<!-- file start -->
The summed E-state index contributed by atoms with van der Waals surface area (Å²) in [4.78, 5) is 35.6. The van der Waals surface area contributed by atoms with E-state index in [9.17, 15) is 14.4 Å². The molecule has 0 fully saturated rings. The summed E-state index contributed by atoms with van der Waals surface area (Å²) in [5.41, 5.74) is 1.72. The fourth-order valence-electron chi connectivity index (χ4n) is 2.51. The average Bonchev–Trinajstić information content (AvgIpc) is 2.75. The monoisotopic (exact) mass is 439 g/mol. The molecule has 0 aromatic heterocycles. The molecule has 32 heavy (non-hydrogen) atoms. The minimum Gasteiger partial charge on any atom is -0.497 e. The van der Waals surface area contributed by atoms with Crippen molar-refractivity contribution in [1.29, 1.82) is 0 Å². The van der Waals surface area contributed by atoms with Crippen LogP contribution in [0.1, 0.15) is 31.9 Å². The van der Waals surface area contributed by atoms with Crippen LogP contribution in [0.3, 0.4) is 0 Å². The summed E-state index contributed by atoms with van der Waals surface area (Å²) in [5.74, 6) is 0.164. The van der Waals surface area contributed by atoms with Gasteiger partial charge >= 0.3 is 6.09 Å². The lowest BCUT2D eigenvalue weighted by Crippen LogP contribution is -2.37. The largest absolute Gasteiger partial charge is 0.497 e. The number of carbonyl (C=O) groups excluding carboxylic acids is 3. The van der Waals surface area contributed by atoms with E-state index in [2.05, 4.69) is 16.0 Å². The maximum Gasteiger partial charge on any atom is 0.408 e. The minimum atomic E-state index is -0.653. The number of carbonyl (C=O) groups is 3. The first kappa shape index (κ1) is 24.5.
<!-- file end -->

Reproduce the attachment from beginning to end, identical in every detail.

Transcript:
The summed E-state index contributed by atoms with van der Waals surface area (Å²) in [4.78, 5) is 35.6. The van der Waals surface area contributed by atoms with E-state index in [9.17, 15) is 14.4 Å². The molecule has 0 fully saturated rings. The summed E-state index contributed by atoms with van der Waals surface area (Å²) in [5.41, 5.74) is 1.72. The fourth-order valence-electron chi connectivity index (χ4n) is 2.51. The average Bonchev–Trinajstić information content (AvgIpc) is 2.75. The monoisotopic (exact) mass is 439 g/mol. The molecule has 0 aromatic heterocycles. The molecule has 32 heavy (non-hydrogen) atoms. The minimum Gasteiger partial charge on any atom is -0.497 e. The van der Waals surface area contributed by atoms with Crippen molar-refractivity contribution in [1.29, 1.82) is 0 Å². The van der Waals surface area contributed by atoms with Crippen LogP contribution in [0.1, 0.15) is 31.9 Å². The van der Waals surface area contributed by atoms with Crippen LogP contribution in [0.3, 0.4) is 0 Å². The summed E-state index contributed by atoms with van der Waals surface area (Å²) in [5.74, 6) is 0.164. The van der Waals surface area contributed by atoms with Gasteiger partial charge >= 0.3 is 6.09 Å². The lowest BCUT2D eigenvalue weighted by Crippen LogP contribution is -2.37. The largest absolute Gasteiger partial charge is 0.497 e. The number of carbonyl (C=O) groups excluding carboxylic acids is 3. The van der Waals surface area contributed by atoms with E-state index in [2.05, 4.69) is 16.0 Å². The maximum Gasteiger partial charge on any atom is 0.408 e. The minimum atomic E-state index is -0.653. The number of carbonyl (C=O) groups is 3. The first kappa shape index (κ1) is 24.5.